In my judgment, the purpose of Regulation 18 is to afford to charities an exception from the prohibition of differential treatment on grounds of sexual orientation, wherever the public purpose being (or to be) achieved by the charity in question constitutes an Article 14 justification for that differential treatment.
The judge then reverted to the interpretation of regulation 18. Was the Charity Commission right in interpreting “benefits” as relating only to the children in need of adoption? That limitation was “neither logical, rational, purposive nor responsive to any reasonable linguistic interpretation of the language used”, he concluded.
After all, a charity for the relief of sickness could provide benefits to nurses. A charity for the relief of disabled people could fund holidays for full-time carers. “Similarly, Catholic Care and similar charitable adoption agencies serve needy children by making benefits available to prospective adoptive parents.”
The tribunal had interpreted regulation 18 differently but it, too, had got it completely wrong.
So that left the question of whether Catholic Care could rely on regulation 18, as interpreted by the High Court. That, in turn, depended on whether its activities came within article 14 of the Human Rights Convention.
Christopher McCall QC, appearing pro bono for Catholic Care, argued that the continuation of its adoption service to heterosexual couples did indeed satisfy article 14.
It served the legitimate aim of providing suitable adoptive parents for a significant number of children who would otherwise go un-provided for.
The consequential differential treatment by reference to the sexual orientation of prospective adoptive parents was a proportionate means of achieving that legitimate aim, since there were other agencies willing to provide similar services to same-sex couples, and since the choice of appropriate parents for any particular child was made not by Catholic Care, but by the relevant local authority, in conjunction with the court.
Same-sex couples would therefore neither be deprived of any significant benefit (not least since the only alternative of closure would make that benefit unavailable anyway), nor would they be disadvantaged in any competition with heterosexual couples for choice as the adoptive parents for any particular child.
Since any competition between the interests of the children and the interests (including the human rights) of prospective adoptive parents could only be properly resolved in favour of the children, the Article 14 justification was plain and obvious.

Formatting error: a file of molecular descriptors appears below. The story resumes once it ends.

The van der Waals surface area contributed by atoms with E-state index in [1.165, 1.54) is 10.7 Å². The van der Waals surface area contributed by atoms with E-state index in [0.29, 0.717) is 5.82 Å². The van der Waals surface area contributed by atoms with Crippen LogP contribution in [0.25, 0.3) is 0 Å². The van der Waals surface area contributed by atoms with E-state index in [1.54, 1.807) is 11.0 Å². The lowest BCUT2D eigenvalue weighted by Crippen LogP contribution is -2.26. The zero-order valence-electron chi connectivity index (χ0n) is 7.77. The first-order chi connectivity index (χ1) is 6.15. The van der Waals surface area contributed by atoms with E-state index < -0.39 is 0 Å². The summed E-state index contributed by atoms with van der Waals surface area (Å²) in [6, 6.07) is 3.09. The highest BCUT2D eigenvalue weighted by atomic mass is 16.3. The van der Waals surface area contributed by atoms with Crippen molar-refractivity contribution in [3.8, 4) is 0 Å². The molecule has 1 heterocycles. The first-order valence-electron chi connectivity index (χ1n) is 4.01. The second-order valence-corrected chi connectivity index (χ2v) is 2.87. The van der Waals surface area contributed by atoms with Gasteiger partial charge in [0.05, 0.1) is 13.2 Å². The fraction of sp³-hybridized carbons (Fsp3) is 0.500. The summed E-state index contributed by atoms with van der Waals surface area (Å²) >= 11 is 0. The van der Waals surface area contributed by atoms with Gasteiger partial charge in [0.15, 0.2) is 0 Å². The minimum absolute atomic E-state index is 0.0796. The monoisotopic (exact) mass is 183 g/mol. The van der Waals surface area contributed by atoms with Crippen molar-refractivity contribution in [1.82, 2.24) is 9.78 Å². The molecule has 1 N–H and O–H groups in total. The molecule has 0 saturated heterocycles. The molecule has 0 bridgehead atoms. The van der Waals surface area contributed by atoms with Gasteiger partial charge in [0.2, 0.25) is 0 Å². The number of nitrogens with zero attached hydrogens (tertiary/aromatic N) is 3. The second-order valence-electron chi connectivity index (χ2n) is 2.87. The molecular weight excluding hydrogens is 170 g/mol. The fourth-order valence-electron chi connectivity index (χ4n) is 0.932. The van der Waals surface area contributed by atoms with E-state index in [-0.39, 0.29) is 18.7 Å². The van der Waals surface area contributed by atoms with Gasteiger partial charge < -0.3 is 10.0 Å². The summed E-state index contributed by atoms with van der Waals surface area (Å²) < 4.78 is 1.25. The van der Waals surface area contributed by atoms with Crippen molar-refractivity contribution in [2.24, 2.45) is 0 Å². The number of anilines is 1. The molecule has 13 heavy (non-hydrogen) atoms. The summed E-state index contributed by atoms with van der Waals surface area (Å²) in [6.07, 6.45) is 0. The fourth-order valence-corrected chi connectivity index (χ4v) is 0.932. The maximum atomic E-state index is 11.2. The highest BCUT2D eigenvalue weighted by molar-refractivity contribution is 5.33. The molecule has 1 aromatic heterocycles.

On the face of it, the judge regarded that as an arguable case. But it had come before the High Court only on a point of law. The facts had not been established.
Mr Justice Briggs found himself somewhere in the middle. In his view, the argument put by Helen Mountfield on behalf of the Equality and Human Rights Commission — that discrimination not founded on existing case-law must be discriminatory — “commands real respect”.
On the other hand, Mr Justice Briggs continued, “the very unusual predicament of Catholic Care, its status as an adoption agency of last resort for hard-to-place children and the arguably pre-eminent needs of those children who will otherwise be left unadopted, may constitute a very special and unusual case for recognition under Article 14”. Although it was “quite unlike any other to be found in the existing jurisprudence”, it was “none the worse for that”.
In the end, the judge passed the buck back to the Charity Commission. He accepted, no doubt with relief, Catholic Care’s view that the commission was best placed to decide — “at least first time round”.
It is therefore by no means certain that the Charity Commission will decide in favour of Catholic Care. But at least they won’t be able to rely on a misinterpretation of regulation 18. And if they get it wrong again, Catholic Care will no doubt be back in the High Court.
Meanwhile, an increasing number of difficult children in Yorkshire will have to stay in care rather than enjoy the benefits of adoption. The judge was quite right to tell the Charity Commission to sort this out “with as much expedition as the circumstances permit”.